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Axios' CEO Jim VandeHei and Margaret Anadu, head of Goldman Sachs Urban Investment Group. Photo: Axios screenshot

The head of Goldman Sachs Urban Investment Group says African American business owners have not had the same relief from the Paycheck Protection Program as other businesses.

What she's saying: Minority-owned businesses "are disproportionally operating in low-income communities and some of these underbanked areas where, per capita, they just don't have the same level of bank branches and bank infrastructure," Margaret Anadu said Wednesday at an Axios digital event.

The big picture: Anadu said Goldman Sachs loan data shows that African American business owners have not been able to apply for Paycheck Protection Program loans at the same rate as other businesses.

  • Anadu noted a disparity in African American business owners who applied for the loan but were not approved.
  • She noted that the size of the business also affected the chances of receiving a loan. Businesses with more employees were more likely to be approved for a loan.
  • "I think, unfortunately, it's important to remember that a lot of those disparities, you know, they did not materialize overnight," Anadu said. "They're not specifically and only related to the pandemic we're currently in, but they really shine a light on the disparities that have been in these communities for a long time."

Editor's note: Goldman Sachs sponsored this Axios Event.

Go deeper

Aug 14, 2020 - World

Lawmakers demand answers from World Bank on Xinjiang loan

Illustration: Sarah Grillo/Axios

U.S. lawmakers are demanding answers from the World Bank about its continued operation of a $50 million loan program in Xinjiang, following Axios reporting on the loans.

Why it matters: The Chinese government is currently waging a campaign of cultural and demographic genocide against ethnic minorities in Xinjiang, in northwest China. The lawmakers contend that the recipients of the loans may be complicit in that repression.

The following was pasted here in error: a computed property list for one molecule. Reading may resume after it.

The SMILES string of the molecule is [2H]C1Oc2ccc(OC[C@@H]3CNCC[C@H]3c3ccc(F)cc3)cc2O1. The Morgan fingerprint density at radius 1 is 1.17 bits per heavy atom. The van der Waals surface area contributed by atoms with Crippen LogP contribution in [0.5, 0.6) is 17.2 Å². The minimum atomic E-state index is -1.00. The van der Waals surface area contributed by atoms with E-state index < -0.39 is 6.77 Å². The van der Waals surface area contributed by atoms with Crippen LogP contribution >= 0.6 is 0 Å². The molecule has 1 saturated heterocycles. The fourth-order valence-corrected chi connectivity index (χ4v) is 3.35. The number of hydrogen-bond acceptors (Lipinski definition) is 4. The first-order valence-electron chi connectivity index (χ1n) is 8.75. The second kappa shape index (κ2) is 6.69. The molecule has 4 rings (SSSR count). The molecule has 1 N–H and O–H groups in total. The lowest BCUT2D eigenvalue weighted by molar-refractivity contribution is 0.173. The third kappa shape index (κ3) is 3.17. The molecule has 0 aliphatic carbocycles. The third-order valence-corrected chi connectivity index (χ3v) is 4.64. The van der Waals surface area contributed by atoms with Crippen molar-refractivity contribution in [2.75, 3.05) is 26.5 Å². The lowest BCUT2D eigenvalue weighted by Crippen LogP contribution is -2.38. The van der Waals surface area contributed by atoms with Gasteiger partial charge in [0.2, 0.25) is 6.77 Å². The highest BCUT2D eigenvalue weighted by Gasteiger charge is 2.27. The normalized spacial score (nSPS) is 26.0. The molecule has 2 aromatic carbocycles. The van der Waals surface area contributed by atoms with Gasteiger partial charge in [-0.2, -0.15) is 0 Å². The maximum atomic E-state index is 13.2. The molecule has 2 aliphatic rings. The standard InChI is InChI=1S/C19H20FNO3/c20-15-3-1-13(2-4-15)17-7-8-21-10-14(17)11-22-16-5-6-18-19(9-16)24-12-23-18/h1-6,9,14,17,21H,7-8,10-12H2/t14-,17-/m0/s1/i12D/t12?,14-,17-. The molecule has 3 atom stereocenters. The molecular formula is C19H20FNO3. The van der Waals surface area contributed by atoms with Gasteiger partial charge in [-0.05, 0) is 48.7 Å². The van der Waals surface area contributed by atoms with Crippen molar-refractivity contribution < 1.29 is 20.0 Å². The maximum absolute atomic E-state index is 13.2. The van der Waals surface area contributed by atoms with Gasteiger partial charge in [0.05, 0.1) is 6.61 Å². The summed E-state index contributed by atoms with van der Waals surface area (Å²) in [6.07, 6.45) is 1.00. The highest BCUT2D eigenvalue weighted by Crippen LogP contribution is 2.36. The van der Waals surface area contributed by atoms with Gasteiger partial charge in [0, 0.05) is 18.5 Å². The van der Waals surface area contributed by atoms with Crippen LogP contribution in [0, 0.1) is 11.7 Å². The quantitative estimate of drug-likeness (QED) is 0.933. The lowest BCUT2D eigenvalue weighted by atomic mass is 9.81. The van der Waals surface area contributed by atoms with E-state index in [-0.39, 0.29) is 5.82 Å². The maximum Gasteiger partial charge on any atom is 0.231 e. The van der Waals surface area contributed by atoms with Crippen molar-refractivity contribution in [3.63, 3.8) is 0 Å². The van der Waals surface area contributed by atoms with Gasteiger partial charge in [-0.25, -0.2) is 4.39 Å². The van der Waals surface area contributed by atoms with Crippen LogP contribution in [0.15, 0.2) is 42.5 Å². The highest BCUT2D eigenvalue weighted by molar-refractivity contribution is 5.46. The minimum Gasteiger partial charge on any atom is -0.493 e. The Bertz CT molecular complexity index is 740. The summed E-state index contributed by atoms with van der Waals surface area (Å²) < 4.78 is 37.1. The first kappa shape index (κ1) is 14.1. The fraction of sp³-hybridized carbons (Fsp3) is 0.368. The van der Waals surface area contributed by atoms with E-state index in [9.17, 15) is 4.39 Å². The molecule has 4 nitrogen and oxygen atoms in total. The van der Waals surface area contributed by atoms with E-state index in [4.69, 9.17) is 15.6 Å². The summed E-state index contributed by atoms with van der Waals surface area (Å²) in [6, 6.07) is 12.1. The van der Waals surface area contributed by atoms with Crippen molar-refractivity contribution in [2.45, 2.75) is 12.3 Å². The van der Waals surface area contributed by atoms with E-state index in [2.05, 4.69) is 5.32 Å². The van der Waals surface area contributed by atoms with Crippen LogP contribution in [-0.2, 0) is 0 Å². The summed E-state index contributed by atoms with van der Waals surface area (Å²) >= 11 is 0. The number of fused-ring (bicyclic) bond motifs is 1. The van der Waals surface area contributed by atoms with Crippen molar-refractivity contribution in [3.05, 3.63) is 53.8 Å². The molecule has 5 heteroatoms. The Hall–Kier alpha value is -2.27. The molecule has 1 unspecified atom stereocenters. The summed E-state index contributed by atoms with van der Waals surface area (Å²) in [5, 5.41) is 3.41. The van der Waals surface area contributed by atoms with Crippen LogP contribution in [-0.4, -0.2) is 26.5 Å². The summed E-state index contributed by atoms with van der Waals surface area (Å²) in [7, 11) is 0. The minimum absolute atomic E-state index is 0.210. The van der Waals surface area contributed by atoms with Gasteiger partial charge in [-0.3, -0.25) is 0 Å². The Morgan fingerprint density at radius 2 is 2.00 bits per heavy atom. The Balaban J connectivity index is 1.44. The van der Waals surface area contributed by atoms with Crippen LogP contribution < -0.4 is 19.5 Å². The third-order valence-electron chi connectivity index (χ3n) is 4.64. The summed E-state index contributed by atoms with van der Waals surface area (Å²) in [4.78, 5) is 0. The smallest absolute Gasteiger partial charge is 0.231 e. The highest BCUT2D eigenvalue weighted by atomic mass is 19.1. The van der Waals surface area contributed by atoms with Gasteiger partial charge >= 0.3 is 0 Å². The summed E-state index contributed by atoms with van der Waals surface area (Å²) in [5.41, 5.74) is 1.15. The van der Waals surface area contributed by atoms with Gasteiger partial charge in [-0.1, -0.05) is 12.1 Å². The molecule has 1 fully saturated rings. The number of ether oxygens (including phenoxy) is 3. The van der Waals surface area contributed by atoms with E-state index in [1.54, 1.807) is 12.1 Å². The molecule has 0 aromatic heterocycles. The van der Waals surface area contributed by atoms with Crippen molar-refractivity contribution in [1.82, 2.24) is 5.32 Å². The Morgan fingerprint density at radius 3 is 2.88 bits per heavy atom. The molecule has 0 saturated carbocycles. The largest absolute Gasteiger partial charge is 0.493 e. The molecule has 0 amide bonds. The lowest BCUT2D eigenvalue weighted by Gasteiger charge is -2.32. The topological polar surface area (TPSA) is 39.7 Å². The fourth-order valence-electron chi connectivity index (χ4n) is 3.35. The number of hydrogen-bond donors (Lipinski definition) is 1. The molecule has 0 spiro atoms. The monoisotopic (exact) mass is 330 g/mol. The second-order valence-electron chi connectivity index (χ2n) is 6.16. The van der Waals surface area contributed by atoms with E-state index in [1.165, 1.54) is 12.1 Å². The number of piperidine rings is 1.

2 mins ago - Politics & Policy

Patrick Gaspard to leave George Soros' Open Society Foundations

Patrick Gaspard speaks onstage at the 2020 Sundance Film Festival. Photo: Ernesto Distefano/Getty Images

Patrick Gaspard, who served as ambassador to South Africa under President Barack Obama, is stepping down as president of George Soros' Open Society Foundations, fueling speculation that he'll join the Biden administration, potentially as Labor secretary.

What to know: Before his stint as ambassador, Gaspard was Obama's political director in the White House, drawing upon his experience in the labor movement to advance Obama's legislative agenda on health care and financial services reform.

House passes bill to decriminalize marijuana

Rep. Earl Blumenauer (D-Ore.), a longtime marijuana legalization advocate and co-sponsor of the bill. Photo: Pete Marovich For The Washington Post via Getty Images

The House on Friday voted 228-164 in favor of the Marijuana Opportunity Reinvestment and Expungement (MORE) Act, marking the first time a congressional chamber has voted in favor of decriminalizing marijuana at the federal level.

Why it matters: The Washington Post describes the bill as a "landmark retreat in the nation’s decades-long war on drugs," which has disproportionately affected people of color.